<bronaugh> alright. and that uses the normal read/write calls?
<rene> but I believe he means if the actual sys_read() / sys_write() code ie getting called. to that, no, the actual "dirty" pages are written
<riel> bronaugh: no
<riel> bronaugh: data changed through mmap does not go through read/write syscalls
<bronaugh> ok. here's why I'm asking.
<bronaugh> I'm modifying framebuffer code for some nefarious purposes. I don't want a memory-backed framebuffer; I want all calls like that to go over the network.
<bronaugh> now, framebuffers have an fb_read and an fb_write call associated with them. these end up being called in fbmem.c by the main handler for read and write, which is set up in the file_operation struct.
<bronaugh> my question is -- will those routines be called?
<bronaugh> (given that they will be called normally by a read/write system call)
<-- SGH has quit (Quit: Client exiting)
<bronaugh> sorry if I might be a bit confusing here.. just trying to get a handle on it myself
<riel> if you set those routines as the mmap read and write functions, yes
<bronaugh> ohh, special functions. ok.
<bronaugh> I'll dig into that.
<riel> you can set them at mmap(2) time
<bronaugh> ok, so how does one do that?
<bronaugh> (set the mmap read and write functions)
<riel> lets take a look at drivers/video/skeletonfb.c
<riel> static struct fb_ops xxxfb_ops = {
<bronaugh> alright.
<bronaugh> wish I'd looked at that. heh.
<riel> you can see it set .fb_read and .fb_write and .fb_mmap functions ?
<bronaugh> yup.
<bronaugh> I've set those up in my driver.
<bronaugh> they're stubbed but present.
<riel> wait, I forgot something important that is device driver specific
<riel> on a frame buffer, you want writes to show up on the screen immediately
<riel> you don't want to wait on msync() for your changes to hit the screen
<bronaugh> yeah.
<bronaugh> but this is a network framebuffer, so batching up writes is a plus.
<bronaugh> though you don't want to go -too- far with that.
<bronaugh> we'll just say it's a normal framebuffer as a simplifying assumption.
<bronaugh> normal but remote
<bronaugh> (ie, not in the same memory space)
<riel> one thing you could do every once in a while is initiate the msync from kernel space
<riel> not the cheapest thing to do, but ...
<bronaugh> it'd work in a pinch.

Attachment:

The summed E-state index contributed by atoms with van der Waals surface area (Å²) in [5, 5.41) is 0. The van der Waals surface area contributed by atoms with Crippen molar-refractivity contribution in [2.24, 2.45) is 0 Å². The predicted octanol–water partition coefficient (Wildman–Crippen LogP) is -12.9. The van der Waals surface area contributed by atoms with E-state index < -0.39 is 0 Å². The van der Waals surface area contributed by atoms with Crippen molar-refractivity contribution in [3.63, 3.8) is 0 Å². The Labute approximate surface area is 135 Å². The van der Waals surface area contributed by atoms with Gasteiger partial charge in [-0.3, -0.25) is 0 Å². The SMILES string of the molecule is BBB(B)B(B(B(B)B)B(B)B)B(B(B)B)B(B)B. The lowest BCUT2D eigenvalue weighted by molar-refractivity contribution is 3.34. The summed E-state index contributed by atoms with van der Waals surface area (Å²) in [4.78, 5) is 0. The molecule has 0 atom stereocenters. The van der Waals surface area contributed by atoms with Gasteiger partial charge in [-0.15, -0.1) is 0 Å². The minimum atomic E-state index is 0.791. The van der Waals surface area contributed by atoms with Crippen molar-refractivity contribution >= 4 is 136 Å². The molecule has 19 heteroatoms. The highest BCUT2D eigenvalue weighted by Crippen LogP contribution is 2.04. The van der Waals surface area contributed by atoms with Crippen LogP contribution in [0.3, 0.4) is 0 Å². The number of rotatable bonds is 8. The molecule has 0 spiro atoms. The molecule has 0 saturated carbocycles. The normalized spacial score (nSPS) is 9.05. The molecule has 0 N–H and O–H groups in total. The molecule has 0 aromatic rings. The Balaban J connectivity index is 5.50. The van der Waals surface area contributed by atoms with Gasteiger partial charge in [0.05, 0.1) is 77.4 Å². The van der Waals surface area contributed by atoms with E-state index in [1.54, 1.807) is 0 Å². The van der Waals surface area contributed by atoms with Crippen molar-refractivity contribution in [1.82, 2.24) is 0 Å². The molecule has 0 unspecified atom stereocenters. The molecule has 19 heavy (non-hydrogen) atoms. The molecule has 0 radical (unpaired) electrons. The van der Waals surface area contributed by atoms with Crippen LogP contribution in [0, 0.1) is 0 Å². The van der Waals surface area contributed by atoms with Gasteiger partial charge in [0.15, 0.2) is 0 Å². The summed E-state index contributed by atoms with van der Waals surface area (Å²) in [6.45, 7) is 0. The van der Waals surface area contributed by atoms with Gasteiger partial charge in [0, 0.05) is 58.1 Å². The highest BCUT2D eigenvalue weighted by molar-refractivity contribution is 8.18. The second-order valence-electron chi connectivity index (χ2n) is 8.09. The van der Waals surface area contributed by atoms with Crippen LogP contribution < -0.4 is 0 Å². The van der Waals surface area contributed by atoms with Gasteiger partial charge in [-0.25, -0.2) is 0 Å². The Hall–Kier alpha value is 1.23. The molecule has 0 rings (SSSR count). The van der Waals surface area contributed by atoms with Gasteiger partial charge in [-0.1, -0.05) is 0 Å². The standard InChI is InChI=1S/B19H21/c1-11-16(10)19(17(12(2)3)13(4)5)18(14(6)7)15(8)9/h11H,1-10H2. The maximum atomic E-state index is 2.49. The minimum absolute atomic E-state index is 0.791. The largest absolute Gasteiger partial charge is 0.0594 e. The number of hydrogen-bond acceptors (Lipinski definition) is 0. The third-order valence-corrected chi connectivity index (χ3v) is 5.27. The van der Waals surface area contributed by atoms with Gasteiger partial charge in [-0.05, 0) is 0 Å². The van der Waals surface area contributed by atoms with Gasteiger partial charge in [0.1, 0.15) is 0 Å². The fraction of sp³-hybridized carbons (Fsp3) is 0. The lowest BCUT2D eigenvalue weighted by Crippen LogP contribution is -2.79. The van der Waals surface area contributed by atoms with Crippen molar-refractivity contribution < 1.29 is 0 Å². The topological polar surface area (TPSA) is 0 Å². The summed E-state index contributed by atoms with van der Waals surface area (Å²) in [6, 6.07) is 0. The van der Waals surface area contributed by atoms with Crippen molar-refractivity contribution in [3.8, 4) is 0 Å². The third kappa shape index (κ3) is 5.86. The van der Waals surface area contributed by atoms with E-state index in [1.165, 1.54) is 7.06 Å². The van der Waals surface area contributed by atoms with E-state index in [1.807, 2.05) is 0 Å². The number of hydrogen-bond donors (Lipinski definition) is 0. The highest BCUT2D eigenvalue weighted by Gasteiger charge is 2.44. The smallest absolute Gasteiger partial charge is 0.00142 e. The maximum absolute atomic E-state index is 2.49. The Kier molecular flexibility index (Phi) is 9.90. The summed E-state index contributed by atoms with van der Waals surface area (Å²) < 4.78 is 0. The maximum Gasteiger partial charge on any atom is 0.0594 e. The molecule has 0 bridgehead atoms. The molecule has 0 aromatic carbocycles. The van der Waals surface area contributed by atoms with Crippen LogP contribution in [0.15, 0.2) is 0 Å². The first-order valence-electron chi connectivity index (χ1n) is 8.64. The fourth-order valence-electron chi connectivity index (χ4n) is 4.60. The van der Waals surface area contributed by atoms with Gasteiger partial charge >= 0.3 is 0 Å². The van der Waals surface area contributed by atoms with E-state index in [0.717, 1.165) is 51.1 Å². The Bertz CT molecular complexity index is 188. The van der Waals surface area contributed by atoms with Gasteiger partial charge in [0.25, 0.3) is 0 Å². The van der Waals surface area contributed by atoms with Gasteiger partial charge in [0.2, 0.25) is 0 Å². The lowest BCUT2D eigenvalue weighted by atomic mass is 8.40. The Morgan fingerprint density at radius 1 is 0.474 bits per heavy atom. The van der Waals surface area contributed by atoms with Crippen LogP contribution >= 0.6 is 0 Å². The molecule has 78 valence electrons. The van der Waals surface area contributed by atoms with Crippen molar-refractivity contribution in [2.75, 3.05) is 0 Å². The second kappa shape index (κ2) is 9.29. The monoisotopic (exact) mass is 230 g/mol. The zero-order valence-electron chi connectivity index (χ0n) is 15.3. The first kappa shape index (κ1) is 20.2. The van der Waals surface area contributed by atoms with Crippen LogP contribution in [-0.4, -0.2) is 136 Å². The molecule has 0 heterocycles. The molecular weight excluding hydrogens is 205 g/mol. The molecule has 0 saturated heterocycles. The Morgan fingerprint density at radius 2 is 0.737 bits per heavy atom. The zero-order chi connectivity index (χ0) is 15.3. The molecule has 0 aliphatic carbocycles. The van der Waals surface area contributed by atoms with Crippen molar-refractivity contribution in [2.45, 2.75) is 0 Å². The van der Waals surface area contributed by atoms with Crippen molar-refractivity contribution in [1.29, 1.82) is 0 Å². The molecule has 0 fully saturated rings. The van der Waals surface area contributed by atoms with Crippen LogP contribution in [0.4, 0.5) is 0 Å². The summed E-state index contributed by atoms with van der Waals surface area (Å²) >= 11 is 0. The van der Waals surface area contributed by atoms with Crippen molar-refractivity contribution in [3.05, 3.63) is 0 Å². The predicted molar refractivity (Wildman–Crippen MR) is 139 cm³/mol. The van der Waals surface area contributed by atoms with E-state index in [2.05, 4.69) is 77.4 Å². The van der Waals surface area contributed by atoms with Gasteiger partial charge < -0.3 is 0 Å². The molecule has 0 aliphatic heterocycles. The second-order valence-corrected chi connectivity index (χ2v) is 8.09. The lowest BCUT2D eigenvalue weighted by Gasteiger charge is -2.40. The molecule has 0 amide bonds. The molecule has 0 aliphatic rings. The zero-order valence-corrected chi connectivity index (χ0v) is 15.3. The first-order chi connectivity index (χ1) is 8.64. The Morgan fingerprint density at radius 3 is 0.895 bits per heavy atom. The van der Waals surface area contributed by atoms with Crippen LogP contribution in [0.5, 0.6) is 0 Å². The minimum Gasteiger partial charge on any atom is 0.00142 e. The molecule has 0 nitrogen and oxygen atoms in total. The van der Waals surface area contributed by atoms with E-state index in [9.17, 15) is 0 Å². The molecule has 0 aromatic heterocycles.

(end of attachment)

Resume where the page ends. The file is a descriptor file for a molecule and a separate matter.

<riel> easy to verify the functionality, transparently to userspace
<bronaugh> ok so... back on topic. I don't see skeletonfb having an mmap func, just a stub.
<bronaugh> sorry. not a stub, just a declaration with no implementation.
<riel> indeed, the mmap function is in fbmem.c
<bronaugh> the main one, yeah. but that dispatches to others if they are present.
<bronaugh> I've looked at the main one, but I don't understand io_remap_pfn_range.
<bronaugh> I've followed the code, I know that eventually it mucks with page table entries.
<bronaugh> but beyond that it is opaque to me.
<riel> bronaugh: basically it maps physical addresses to page table entries
<riel> bronaugh: and may not be what you want when your frame buffer is backed by non-physically contiguous memory
<bronaugh> yeah, I was wondering about that.
<riel> I'm wondering if you might be better off hacking up ramfs and using a virtual file as your framebuffer
<bronaugh> so is there an alternate type of memory mapping I can set up; one such as used with files?
<bronaugh> because clearly that eventually has to call functions to do the IO; the problem is equivalent, a device with a different kind of address space.
<bronaugh> hmm, filemap.c...
<bronaugh> anyhow, how would one set up a mapping of that sort?
<riel> make it a file inside the page cache
<riel> then the VM can handle page faults for you
<bronaugh> ok, that's definitely what I want.
<bronaugh> but how do I go about doing that? is there somewhere I can read?
<riel> try fs/ramfs/
<bronaugh> alright.
<bronaugh> wow. short.
<riel> ramfs was written as a demonstration of what the VFS can do (and what filesystems do not have to do themselves)
<bronaugh> sounds like a worthy goal.
<bronaugh> ok, hmm. generic_file_mmap
<riel> you'll be able to chainsaw out lots of code from ramfs, since you won't need mounting, a directory, etc...
<bronaugh> yeah.
<bronaugh> it seems to me that I should be able to just plug in generic_file_mmap as my mmap handler.
<bronaugh> but - I need to see the code first.


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last edited 2008-06-06 21:26:31 by DanielDrake